There are countless essays, articles, and news flashes warning of the environmental cost of non-biodegradable plastic. Plenty of climate scientists have warned the public about plastic particles in the ocean and in our water supply, making clear the consequences of continuing forward on the path we’re currently walking.
But these warnings can often fall on deaf ears, as many nations are too focused on managing plastic waste and not on the overall reduction of plastic.
Minimizing our reliance on single-use plastic is a major way to keep the environmental cost of this inexpensive product down.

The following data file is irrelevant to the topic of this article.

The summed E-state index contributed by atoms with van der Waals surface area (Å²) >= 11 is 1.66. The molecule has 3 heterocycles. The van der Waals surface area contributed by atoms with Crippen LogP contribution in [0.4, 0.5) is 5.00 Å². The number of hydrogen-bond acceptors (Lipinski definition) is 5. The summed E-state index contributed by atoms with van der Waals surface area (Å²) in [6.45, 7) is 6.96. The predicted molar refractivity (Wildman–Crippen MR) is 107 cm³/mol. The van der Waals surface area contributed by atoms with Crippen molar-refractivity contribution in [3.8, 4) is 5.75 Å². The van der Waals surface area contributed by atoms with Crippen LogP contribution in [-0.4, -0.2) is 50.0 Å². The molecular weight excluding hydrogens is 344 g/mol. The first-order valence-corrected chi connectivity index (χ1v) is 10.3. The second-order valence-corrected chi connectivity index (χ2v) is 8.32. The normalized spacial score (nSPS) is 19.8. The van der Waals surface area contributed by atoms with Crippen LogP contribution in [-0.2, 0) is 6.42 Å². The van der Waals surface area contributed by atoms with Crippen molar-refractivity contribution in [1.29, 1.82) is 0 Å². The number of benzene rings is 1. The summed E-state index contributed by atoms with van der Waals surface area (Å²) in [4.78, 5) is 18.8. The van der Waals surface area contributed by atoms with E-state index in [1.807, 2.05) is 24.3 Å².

At a recent UN environmental assembly–held in Kenya–a disagreement emerged over the best way to deal with plastic as a threat. With the conversation on plastic production derailing into plastic waste management, a derailment mainly pushed by the US.
Because of this, calls to “phase out” single-use plastic by 2030 were changed after insistence to “greatly reduce” single-use plastic by the same rough date. This vague goal has lead to some scrutiny from environmentalists of the UN, as they fear that a nebulous solution with no legally binding documentation is no solution at all.